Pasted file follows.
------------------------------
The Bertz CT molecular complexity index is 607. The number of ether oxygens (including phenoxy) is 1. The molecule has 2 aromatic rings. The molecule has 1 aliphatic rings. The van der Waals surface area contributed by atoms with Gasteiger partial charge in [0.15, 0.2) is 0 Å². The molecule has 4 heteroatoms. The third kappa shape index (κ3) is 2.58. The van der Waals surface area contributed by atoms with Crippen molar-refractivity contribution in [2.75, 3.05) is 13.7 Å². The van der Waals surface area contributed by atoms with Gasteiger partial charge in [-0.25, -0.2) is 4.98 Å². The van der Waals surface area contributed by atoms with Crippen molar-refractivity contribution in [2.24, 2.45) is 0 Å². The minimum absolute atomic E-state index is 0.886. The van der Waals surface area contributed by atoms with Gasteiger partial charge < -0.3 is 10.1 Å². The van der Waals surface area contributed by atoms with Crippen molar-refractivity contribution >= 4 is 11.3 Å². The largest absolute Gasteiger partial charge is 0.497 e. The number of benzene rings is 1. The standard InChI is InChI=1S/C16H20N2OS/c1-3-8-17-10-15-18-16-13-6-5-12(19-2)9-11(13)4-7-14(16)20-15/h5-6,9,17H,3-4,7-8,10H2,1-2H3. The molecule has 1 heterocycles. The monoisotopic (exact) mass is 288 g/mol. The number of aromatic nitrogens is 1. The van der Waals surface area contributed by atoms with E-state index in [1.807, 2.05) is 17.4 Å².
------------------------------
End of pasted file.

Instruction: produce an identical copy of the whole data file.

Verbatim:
The Bertz CT molecular complexity index is 607. The number of ether oxygens (including phenoxy) is 1. The molecule has 2 aromatic rings. The molecule has 1 aliphatic rings. The van der Waals surface area contributed by atoms with Gasteiger partial charge in [0.15, 0.2) is 0 Å². The molecule has 4 heteroatoms. The third kappa shape index (κ3) is 2.58. The van der Waals surface area contributed by atoms with Crippen molar-refractivity contribution in [2.75, 3.05) is 13.7 Å². The van der Waals surface area contributed by atoms with Gasteiger partial charge in [-0.25, -0.2) is 4.98 Å². The van der Waals surface area contributed by atoms with Crippen molar-refractivity contribution in [2.24, 2.45) is 0 Å². The minimum absolute atomic E-state index is 0.886. The van der Waals surface area contributed by atoms with Gasteiger partial charge < -0.3 is 10.1 Å². The van der Waals surface area contributed by atoms with Crippen molar-refractivity contribution >= 4 is 11.3 Å². The largest absolute Gasteiger partial charge is 0.497 e. The number of benzene rings is 1. The standard InChI is InChI=1S/C16H20N2OS/c1-3-8-17-10-15-18-16-13-6-5-12(19-2)9-11(13)4-7-14(16)20-15/h5-6,9,17H,3-4,7-8,10H2,1-2H3. The molecule has 1 heterocycles. The monoisotopic (exact) mass is 288 g/mol. The number of aromatic nitrogens is 1. The van der Waals surface area contributed by atoms with E-state index in [1.807, 2.05) is 17.4 Å².